In courses and workshops that I run on Web analytics these days, “data governance” is a topic that frequently comes up. As so much data explodes from Web analytics systems, voice of the customer programs, social media listening tracking, and so on, we need to know where data comes from and how it’s created. By understanding how our data is created, we are better prepared to interpret it. So, it’s worth going back to “analytical basics” and reminding ourselves how some of these metrics are created and what that means in terms of the way we use them.
The number of unique visitors is a fundamental metric of Web analytics. These days, it’s still used to measure the overall level of traffic to a site and is particularly important for those sites that are dependent on advertising revenues as a major source of income. The actual definition of a unique visitor is: “The number of inferred individual people (filtered for spiders and robots), within a designated reporting timeframe, with activity consisting of one or more visits to a site. Each individual is counted only once in the unique visitor measure for the reporting period.”
These days, the vast majority of Web analytics systems use “cookies” to identify “people.” Most use first-party cookies. However, cookies are not the same as people, so this metric must always be treated with caution and never taken at face value. Counting cookies is not the same as counting people. Why? Tracking cookies can be blocked, cookies can be deleted, and people may use more than one device or multiple browsers to access a website. In turn, the unique visitor count can be underestimated or overestimated. Generally, the most common reasons above will cause the unique visitor count to be inflated.
In one project we did recently for a client, we were able to look at the number of cookies we could associate with a unique account number. We found that about 10 percent of accounts had more than one cookie attached to them, but 10 percent accounted for about 30 percent of all the cookies. So, for unique visitors, we are wary of using the absolute values. But as an old boss used to say to me: “A trend is a friend.” Assuming that there isn’t a massive shift in the number of people deleting their cookies or using multiple devices or browsers, then it’s probably safe to assume that any change in the numbers over time is reflecting a genuine trend.
The other key thing about unique visitors is that it is a “non-addable” metric. The count of unique visitors relates to a specific period of time, such as a day, week, or month. Still, people take the unique visitors for the seven days of a week, add them up, and call that the weekly unique visitor count. This is wrong. If I visit on Monday, then I get included in the unique visitor count for Monday; if I visit again on Thursday, then I get included again in the count for Thursday. If I then add together all the unique visitor counts for each day or the week, I will be counted twice instead of once. So, adding up the daily numbers will tend to inflate the weekly numbers. Some Web analytics systems are better than others at producing correct unique visitor counts for different time periods, so it’s worth finding out how yours works.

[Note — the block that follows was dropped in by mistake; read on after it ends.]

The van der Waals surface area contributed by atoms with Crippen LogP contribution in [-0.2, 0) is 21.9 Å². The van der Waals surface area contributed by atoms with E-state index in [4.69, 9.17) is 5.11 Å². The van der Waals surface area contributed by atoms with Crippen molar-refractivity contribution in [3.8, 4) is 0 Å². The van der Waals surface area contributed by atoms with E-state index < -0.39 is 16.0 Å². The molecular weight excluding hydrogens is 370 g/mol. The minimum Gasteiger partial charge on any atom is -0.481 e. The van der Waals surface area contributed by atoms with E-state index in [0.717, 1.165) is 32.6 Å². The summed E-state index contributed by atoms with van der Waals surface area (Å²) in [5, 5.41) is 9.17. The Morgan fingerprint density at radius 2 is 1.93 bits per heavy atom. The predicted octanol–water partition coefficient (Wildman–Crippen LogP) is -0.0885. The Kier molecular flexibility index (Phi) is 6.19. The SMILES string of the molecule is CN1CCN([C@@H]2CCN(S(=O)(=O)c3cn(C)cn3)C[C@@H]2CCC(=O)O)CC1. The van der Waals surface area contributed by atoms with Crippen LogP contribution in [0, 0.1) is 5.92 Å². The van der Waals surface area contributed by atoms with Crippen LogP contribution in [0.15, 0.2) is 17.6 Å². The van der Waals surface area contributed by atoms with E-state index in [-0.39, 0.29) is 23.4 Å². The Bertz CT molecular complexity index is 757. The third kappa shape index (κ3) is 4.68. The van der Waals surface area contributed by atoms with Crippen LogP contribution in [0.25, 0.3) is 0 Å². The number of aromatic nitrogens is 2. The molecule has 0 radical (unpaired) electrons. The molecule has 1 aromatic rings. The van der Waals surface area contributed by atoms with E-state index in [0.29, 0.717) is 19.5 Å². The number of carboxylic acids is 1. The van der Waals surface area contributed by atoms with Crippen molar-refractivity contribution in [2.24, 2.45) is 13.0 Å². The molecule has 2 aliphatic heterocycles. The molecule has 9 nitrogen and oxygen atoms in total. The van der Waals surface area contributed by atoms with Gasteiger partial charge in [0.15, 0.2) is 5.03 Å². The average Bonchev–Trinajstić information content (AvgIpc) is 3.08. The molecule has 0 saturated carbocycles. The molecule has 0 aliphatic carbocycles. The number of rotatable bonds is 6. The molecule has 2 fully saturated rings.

New vs. Returning Visitors
As a direct result of the cookie issues described above, the new vs. repeat visitor metrics need to be treated with caution as well. A visitor to a website is identified as being new if the device does not already have one of the Web analytic system’s tracking cookies. If the device does not have a cookie (assuming that the device does not block cookies), then it is given one. The fact that the device has a cookie means that visit gets treated as a return visit.
The problem comes when a consumer visits the website a second time and either her device doesn’t accept cookies, she has deleted the cookie, or she’s using a new device or browser. The reality may be that she has been to the website before, but as far as the Web analytics system is concerned, she doesn’t have a cookie on her device and so it will treat her as a new visitor. As a result, the proportion of visitors who are considered to be new is generally an overestimate. But as I said before, “a trend is a friend,” and since there has been a change over time, it is probably reflecting some real underlying behavior.
This may seem like basic stuff, but with more and more business people being exposed to Web analytics data in reports and dashboards, it’s worth reminding ourselves where this data comes from. Next time, I’m going to take a look at the use and abuse of ratios and averages. Till then…
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